Fleeing fighting and cut off from aid, Myanmar’s internally displaced seek protection from violence and exploitation.
The state is also renowned for its many illicit and undercover industries, such as jade and gold mining, timber and opium.
A large government military presence is heavily felt in the state in reaction to the Kachin Independence Army (KIA) rebellion and local natural resources. The conflict, which escalated again on June 9, 2011, after a 17-year ceasefire, has created thousands of internally displaced persons (IDPs) across Kachin state.
According to the United Nations Office on Drugs and Crime 2015 South East Asia Opium Survey (PDF), heroin production has stayed at stable high levels since 2012, and across Kachin state a drug epidemic has developed. Though the Burmese government has not conducted an official drugs survey, the Transnational Institute has stated that “Myanmar is the world’s second-largest producer of opium after Afghanistan”.
Just yesterday, on February 7, a Buddhist monk was discovered to be in the possession of massive amounts of methamphetamine tablets. He was arrested when 400,000 pills were discovered in his car as he drove from Shwe Baho village in Rakhine state. A search of his monastery yielded a further four million pills, according to AFP.
But the matter is multifaceted and politicised, according to organisations monitoring the problem.
According to Ahgu Khin, steering committee secretary of the church-based anti-drugs organisation Pat Jasan, “The drug issue is made worse because the military uses it as a weapon.” He says: “They are fighting the Kachin people with drugs as well as bullets, keeping people addicted.
“The Kachin people have been trying to get recognition or independence from the rest of Burma, and that is why many are fighting the government army.”
On April 25, 2014, in reaction to the growing drug problem, “D-Day” was declared by the newly formed anti-drugs coalition of church- and community-based activists of Pat Jasan, whose goal is to “completely eradicate drugs from the Kachin people”, says Ahgu Khin. The organisation runs awareness and education campaigns, rehabilitation centres and has a vigilante element that arrests and prosecutes drug users and dealers.
“The KIA has been trying to destroy the [opium] fields and reduce the drug problem for many years,” Ahgu Khin explains (PDF).
“They cannot win because the government military allows militias and the Burmese border force to grow and distribute the drugs freely. So the Kachin community and church leaders decided to create Pat Jasan to fight these drugs at a community level.”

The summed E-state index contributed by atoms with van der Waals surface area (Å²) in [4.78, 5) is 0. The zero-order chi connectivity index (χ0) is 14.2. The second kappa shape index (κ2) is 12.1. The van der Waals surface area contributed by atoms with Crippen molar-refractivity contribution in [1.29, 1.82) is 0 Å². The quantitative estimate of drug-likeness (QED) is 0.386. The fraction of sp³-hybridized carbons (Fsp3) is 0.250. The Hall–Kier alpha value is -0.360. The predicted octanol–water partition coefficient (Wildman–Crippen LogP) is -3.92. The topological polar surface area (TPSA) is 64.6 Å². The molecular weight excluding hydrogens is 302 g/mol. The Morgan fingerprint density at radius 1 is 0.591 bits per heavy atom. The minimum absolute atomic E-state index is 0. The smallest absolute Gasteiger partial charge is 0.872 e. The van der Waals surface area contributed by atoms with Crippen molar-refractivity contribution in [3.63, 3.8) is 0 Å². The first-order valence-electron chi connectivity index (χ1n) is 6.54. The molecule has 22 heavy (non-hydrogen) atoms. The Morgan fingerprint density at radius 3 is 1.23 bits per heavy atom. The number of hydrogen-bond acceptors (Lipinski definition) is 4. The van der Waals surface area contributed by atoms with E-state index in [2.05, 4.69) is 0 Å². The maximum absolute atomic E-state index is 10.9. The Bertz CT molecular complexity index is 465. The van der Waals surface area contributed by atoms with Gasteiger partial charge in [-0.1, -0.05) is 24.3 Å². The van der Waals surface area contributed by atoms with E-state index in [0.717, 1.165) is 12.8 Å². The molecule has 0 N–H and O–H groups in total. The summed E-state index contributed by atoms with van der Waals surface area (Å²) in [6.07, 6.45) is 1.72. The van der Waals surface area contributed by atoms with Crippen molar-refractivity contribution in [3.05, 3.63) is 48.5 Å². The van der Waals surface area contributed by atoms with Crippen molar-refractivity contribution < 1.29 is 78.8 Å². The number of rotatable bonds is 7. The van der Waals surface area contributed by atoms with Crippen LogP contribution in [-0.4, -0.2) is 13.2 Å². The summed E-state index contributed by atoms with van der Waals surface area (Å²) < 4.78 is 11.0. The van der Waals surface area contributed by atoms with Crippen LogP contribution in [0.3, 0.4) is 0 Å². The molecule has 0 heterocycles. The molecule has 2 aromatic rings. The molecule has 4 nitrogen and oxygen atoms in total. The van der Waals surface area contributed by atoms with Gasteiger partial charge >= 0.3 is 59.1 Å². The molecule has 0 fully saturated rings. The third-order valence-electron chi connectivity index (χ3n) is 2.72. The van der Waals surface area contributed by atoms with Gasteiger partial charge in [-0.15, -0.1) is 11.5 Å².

The United States state department’s International Narcotics Control Strategy Report 2016 states that despite Myanmar’s government domestic corruption law in 2013, “many in Burma assume senior government officials benefit from narcotics trafficking”.
However, no high-level officials have been arrested to date, and this practice, according to the report, is not an official policy of the Burmese government, despite “credible reports” alleging that “mid-level military officers and government officials are engaged in drug-related corruption”.
Al Jazeera was unable to reach Myanmar government representatives for comment on this situation.
At the Catholic Pat Jasan Rebirth Rehabilitation Centre, recovering drug users play football, study the Bible and sing together as they fight their addictions. The patients are not allowed to leave, and the compound is surrounded by a large metal wall.
It is operated by John Zau Aung, a local Catholic relief worker with a long career in helping IDPs, drug users and other people affected by the nearby war.
He believes that “there is a political deception because the government and military purposely spread the heroin. The militia groups target poor and young people and the farmers who grow the drugs are paid in heroin, which they either use or sell.”
Tom Kramer is a political scientist and researcher at the Transnational Institute who has worked for more than 15 years in Myanmar and its border regions. He has found that the military’s main concern is security and conflict management rather than drug production.
However, the army “has many allied non-government militias that they either support or create which are not part of the peace process, and these militias are involved with the production and trafficking of drugs.
“It is a very difficult thing to prove, but it is safe to assume that all armed groups, including the Myanmar military, are involved in the drugs trade one way or another,” Kramer continues.
“For instance, some groups will tax opium farmers in the same way they would tax rice farmers. You can also tax drugs transportation in your area, or drugs production in your area, or even organise drugs production in your area. There can be a whole range of different levels of involvement at a low level. It is much more difficult to get evidence at a high level, even if we know it is there,” Kramer notes.
“It is such a difficult conflict and to fund this means you would expect that there had to be some involvement from higher levels.”
This mistrust of outside and governmental programmes is strong throughout the Kachin people. There are rumours of tablet-making machines on government military bases, as well as the sale of drugs in the government-run rehabilitation centres.
Bawn Hkaw, 23, is one of the centre’s patients. He came voluntarily when he relapsed after previous stays in two other Pat Jasan rehab camps, of which there are currently 29. Bawn Hkaw has been addicted to heroin for four years. He started using drugs in high school, where he had been a “troubled student”.
Soon after, the drug dealers approached him to sell drugs in the educational establishments he could access with his student card.
Ahgu Khin claims that drug usage is very common in the local schools and the Kachin state universities. Pat Jasan’s patients often include children as young as 13.
Tang Gun, a youth director in several local church organisations and Pat Jasan member, believes that the local environment and natural resources alongside a lack of rule of law play a massive role in the drug epidemic.